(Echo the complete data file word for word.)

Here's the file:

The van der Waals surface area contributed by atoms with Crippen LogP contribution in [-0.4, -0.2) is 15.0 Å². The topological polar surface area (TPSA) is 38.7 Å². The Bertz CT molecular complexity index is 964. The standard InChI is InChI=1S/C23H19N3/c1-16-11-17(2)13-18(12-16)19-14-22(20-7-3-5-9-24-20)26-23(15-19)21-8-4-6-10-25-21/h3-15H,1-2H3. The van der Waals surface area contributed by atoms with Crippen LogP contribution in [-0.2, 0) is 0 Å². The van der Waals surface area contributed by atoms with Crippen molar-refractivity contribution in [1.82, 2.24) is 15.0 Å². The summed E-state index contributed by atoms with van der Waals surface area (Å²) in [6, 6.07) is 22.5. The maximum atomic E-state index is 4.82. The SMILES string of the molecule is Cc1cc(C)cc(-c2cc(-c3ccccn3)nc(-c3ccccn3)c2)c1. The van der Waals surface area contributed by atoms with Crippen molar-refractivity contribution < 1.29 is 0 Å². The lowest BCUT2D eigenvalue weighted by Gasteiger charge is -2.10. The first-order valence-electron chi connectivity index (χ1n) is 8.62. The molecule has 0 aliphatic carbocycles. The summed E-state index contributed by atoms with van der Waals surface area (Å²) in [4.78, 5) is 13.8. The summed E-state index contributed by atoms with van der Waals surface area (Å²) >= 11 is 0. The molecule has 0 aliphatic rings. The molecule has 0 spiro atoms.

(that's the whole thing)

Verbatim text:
The van der Waals surface area contributed by atoms with Crippen LogP contribution in [-0.4, -0.2) is 15.0 Å². The topological polar surface area (TPSA) is 38.7 Å². The Bertz CT molecular complexity index is 964. The standard InChI is InChI=1S/C23H19N3/c1-16-11-17(2)13-18(12-16)19-14-22(20-7-3-5-9-24-20)26-23(15-19)21-8-4-6-10-25-21/h3-15H,1-2H3. The van der Waals surface area contributed by atoms with Crippen LogP contribution in [-0.2, 0) is 0 Å². The van der Waals surface area contributed by atoms with Crippen molar-refractivity contribution in [1.82, 2.24) is 15.0 Å². The summed E-state index contributed by atoms with van der Waals surface area (Å²) in [6, 6.07) is 22.5. The maximum atomic E-state index is 4.82. The SMILES string of the molecule is Cc1cc(C)cc(-c2cc(-c3ccccn3)nc(-c3ccccn3)c2)c1. The van der Waals surface area contributed by atoms with Crippen molar-refractivity contribution < 1.29 is 0 Å². The lowest BCUT2D eigenvalue weighted by Gasteiger charge is -2.10. The first-order valence-electron chi connectivity index (χ1n) is 8.62. The molecule has 0 aliphatic carbocycles. The summed E-state index contributed by atoms with van der Waals surface area (Å²) in [4.78, 5) is 13.8. The summed E-state index contributed by atoms with van der Waals surface area (Å²) >= 11 is 0. The molecule has 0 aliphatic rings. The molecule has 0 spiro atoms.